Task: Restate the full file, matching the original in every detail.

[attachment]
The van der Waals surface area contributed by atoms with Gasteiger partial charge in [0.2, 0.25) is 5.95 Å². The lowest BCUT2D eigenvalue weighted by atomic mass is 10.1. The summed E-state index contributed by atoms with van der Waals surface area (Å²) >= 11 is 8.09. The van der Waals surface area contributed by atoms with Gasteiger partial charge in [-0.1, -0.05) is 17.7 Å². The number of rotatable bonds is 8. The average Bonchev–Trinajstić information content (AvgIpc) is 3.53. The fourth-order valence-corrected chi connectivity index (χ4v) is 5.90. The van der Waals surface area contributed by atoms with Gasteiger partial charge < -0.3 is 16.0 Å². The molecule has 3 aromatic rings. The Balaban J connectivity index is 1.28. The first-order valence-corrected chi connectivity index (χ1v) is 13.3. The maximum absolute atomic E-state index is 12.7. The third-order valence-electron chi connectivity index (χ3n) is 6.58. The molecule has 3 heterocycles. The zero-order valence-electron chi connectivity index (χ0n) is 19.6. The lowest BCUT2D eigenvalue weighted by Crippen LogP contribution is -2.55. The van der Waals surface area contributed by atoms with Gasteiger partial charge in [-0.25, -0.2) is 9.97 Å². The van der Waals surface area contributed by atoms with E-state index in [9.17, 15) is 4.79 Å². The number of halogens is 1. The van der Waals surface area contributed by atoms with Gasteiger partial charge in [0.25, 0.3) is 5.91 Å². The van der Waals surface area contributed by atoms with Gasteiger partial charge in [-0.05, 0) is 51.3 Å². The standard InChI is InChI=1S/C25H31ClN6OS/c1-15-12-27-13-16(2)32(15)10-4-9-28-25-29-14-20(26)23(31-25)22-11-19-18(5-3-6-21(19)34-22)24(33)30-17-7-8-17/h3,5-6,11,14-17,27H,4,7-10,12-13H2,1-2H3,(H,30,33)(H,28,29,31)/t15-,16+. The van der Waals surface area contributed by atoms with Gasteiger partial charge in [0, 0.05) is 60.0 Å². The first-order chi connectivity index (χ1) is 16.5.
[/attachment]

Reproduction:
The van der Waals surface area contributed by atoms with Gasteiger partial charge in [0.2, 0.25) is 5.95 Å². The lowest BCUT2D eigenvalue weighted by atomic mass is 10.1. The summed E-state index contributed by atoms with van der Waals surface area (Å²) >= 11 is 8.09. The van der Waals surface area contributed by atoms with Gasteiger partial charge in [-0.1, -0.05) is 17.7 Å². The number of rotatable bonds is 8. The average Bonchev–Trinajstić information content (AvgIpc) is 3.53. The fourth-order valence-corrected chi connectivity index (χ4v) is 5.90. The van der Waals surface area contributed by atoms with Gasteiger partial charge < -0.3 is 16.0 Å². The molecule has 3 aromatic rings. The Balaban J connectivity index is 1.28. The first-order valence-corrected chi connectivity index (χ1v) is 13.3. The maximum absolute atomic E-state index is 12.7. The third-order valence-electron chi connectivity index (χ3n) is 6.58. The molecule has 3 heterocycles. The zero-order valence-electron chi connectivity index (χ0n) is 19.6. The lowest BCUT2D eigenvalue weighted by Crippen LogP contribution is -2.55. The van der Waals surface area contributed by atoms with Gasteiger partial charge in [-0.25, -0.2) is 9.97 Å². The van der Waals surface area contributed by atoms with E-state index in [9.17, 15) is 4.79 Å². The number of halogens is 1. The van der Waals surface area contributed by atoms with Gasteiger partial charge in [0.25, 0.3) is 5.91 Å². The van der Waals surface area contributed by atoms with Gasteiger partial charge in [-0.05, 0) is 51.3 Å². The standard InChI is InChI=1S/C25H31ClN6OS/c1-15-12-27-13-16(2)32(15)10-4-9-28-25-29-14-20(26)23(31-25)22-11-19-18(5-3-6-21(19)34-22)24(33)30-17-7-8-17/h3,5-6,11,14-17,27H,4,7-10,12-13H2,1-2H3,(H,30,33)(H,28,29,31)/t15-,16+. The van der Waals surface area contributed by atoms with Gasteiger partial charge in [0, 0.05) is 60.0 Å². The first-order chi connectivity index (χ1) is 16.5.